Government opens consultation on biomass carbon capture and storage

As Net Zero week continues, there are concerns that unsustainable business practices and inertia within industries may well lead to the downfall of our carbon neutral future.

The Government has unveiled a consultation, hoping to attract industry views on how to support the development of biomass powered carbon capture projects in the UK over the next decade.

The combination of biomass energy – derived from sustainable plant material – and carbon capture is known as BECCS (Bioenergy with Carbon Capture and Storage.)

The process generates biomass energy and stores the carbon released in the process through Carbon Capture, Usage and Storage (CCUS) technology.

This offers the potential to produce home-grown energy with “negative emissions” – by removing carbon dioxide (CO2) from the atmosphere.

The CO2 can be absorbed during the growth of the biomass can then be permanently removed from the atmosphere using carbon capture technologies.

The consultation seeks views on how the Government can help attract private investment to accelerate the development of this nascent industry.

It hopes the technology will help bolster domestic energy security, while also supporting new job opportunities across the country including industrial clusters developing carbon capture networks.

This follows £37m in government funding awarded earlier this month to innovative biomass projects across the UK.

It also comes after commitments set out in the Government’s Net Zero Strategy to support the role of Greenhouse Gas Removal technolog.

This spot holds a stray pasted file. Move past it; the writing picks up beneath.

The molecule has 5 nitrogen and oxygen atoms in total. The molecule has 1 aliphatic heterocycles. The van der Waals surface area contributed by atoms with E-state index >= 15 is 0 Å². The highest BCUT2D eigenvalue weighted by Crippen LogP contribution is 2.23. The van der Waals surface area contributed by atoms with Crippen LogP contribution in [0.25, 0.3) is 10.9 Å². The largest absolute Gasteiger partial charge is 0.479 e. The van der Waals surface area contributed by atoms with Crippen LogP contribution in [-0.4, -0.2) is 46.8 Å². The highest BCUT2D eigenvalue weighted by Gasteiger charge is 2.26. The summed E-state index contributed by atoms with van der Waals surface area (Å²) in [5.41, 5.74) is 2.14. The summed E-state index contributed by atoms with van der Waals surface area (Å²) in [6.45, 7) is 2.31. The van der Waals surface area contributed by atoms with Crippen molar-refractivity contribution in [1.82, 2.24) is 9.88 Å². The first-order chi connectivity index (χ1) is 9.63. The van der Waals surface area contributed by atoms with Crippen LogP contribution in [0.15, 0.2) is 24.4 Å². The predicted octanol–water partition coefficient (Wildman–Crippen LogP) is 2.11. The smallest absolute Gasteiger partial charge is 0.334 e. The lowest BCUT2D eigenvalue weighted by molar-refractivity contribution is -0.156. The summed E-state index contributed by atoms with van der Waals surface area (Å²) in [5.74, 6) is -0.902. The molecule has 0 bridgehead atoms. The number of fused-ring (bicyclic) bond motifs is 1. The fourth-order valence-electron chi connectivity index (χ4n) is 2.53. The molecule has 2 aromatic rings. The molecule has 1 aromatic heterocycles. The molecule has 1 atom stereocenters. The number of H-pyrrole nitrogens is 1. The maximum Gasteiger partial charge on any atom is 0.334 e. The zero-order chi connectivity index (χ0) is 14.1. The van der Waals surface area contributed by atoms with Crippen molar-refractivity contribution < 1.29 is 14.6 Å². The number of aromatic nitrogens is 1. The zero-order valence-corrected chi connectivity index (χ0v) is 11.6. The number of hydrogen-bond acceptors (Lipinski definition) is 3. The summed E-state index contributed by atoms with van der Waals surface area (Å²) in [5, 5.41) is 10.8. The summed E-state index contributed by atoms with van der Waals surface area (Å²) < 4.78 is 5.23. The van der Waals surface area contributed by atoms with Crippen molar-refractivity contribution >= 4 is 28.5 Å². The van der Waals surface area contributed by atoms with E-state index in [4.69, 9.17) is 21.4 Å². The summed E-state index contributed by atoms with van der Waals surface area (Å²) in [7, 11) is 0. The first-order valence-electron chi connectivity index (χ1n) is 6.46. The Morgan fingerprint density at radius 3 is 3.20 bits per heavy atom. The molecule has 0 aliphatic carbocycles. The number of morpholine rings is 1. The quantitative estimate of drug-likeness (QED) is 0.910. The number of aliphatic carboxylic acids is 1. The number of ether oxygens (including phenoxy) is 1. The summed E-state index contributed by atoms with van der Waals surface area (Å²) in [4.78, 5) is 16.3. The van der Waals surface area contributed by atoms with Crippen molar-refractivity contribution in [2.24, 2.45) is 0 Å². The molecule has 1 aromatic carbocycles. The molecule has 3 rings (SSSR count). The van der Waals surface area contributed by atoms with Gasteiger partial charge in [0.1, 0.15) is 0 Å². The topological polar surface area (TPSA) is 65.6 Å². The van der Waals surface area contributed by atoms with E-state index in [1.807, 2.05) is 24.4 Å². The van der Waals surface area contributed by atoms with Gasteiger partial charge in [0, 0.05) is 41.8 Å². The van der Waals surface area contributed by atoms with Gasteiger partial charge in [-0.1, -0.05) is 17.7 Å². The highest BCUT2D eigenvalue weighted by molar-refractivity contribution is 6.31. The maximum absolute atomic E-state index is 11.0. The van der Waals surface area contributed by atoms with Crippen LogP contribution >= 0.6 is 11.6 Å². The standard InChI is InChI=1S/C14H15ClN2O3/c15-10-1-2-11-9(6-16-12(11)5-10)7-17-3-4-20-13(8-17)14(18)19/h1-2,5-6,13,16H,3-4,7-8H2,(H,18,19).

This including the ambition to remove 5m tonnes of greenhouse gases per year from the atmosphere by the end of the decade .

The consultation will run until October.

The launch of the consultation comes the same day there have been reports that Business Secretary Kwasi Kwarteng has raised concerns over biomass production at the Drax Power Station.

He has argued that importing US-made wood pellets to be burnt for energy by power company Drax is not sustainable and “doesn’t make any sense,” according to The Financial Times.

Kwarteng told MPs that the Government had not fully investigated the sustainability of burning wood pellets, one of the types of biomass.

He said the Department for Business, Energy and Industrial Strategy had discussed biomass with industry but “we haven’t actually questioned some of the premises” of the sustainability of pellets.

The Government has spent millions subsidising the burning of pellets in Drax’s Yorkshire facility over the past decade and the fuel features prominently in the UK’s net zero strategy.